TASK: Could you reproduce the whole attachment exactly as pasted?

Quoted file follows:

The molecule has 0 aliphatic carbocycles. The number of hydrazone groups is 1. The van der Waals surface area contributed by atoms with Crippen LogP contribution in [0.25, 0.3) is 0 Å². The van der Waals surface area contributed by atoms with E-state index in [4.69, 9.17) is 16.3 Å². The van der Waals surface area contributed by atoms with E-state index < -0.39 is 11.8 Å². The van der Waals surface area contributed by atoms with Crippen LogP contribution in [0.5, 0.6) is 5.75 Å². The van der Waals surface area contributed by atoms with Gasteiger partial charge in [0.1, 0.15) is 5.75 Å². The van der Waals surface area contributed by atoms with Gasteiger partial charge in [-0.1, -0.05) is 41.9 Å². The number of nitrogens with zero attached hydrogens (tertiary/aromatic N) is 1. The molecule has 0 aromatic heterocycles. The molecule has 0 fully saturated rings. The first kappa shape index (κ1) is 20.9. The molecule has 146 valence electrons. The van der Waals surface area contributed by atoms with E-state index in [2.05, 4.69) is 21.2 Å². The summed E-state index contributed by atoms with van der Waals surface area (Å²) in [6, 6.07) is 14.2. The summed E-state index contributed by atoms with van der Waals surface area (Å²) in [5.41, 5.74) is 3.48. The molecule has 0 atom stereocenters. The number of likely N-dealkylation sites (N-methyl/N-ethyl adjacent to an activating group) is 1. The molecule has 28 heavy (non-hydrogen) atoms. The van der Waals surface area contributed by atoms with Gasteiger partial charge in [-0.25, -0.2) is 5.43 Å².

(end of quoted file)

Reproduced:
The molecule has 0 aliphatic carbocycles. The number of hydrazone groups is 1. The van der Waals surface area contributed by atoms with Crippen LogP contribution in [0.25, 0.3) is 0 Å². The van der Waals surface area contributed by atoms with E-state index in [4.69, 9.17) is 16.3 Å². The van der Waals surface area contributed by atoms with E-state index < -0.39 is 11.8 Å². The van der Waals surface area contributed by atoms with Crippen LogP contribution in [0.5, 0.6) is 5.75 Å². The van der Waals surface area contributed by atoms with Gasteiger partial charge in [0.1, 0.15) is 5.75 Å². The van der Waals surface area contributed by atoms with Gasteiger partial charge in [-0.1, -0.05) is 41.9 Å². The number of nitrogens with zero attached hydrogens (tertiary/aromatic N) is 1. The molecule has 0 aromatic heterocycles. The molecule has 0 fully saturated rings. The first kappa shape index (κ1) is 20.9. The molecule has 146 valence electrons. The van der Waals surface area contributed by atoms with E-state index in [2.05, 4.69) is 21.2 Å². The summed E-state index contributed by atoms with van der Waals surface area (Å²) in [6, 6.07) is 14.2. The summed E-state index contributed by atoms with van der Waals surface area (Å²) in [5.41, 5.74) is 3.48. The molecule has 0 atom stereocenters. The number of likely N-dealkylation sites (N-methyl/N-ethyl adjacent to an activating group) is 1. The molecule has 28 heavy (non-hydrogen) atoms. The van der Waals surface area contributed by atoms with Gasteiger partial charge in [-0.25, -0.2) is 5.43 Å².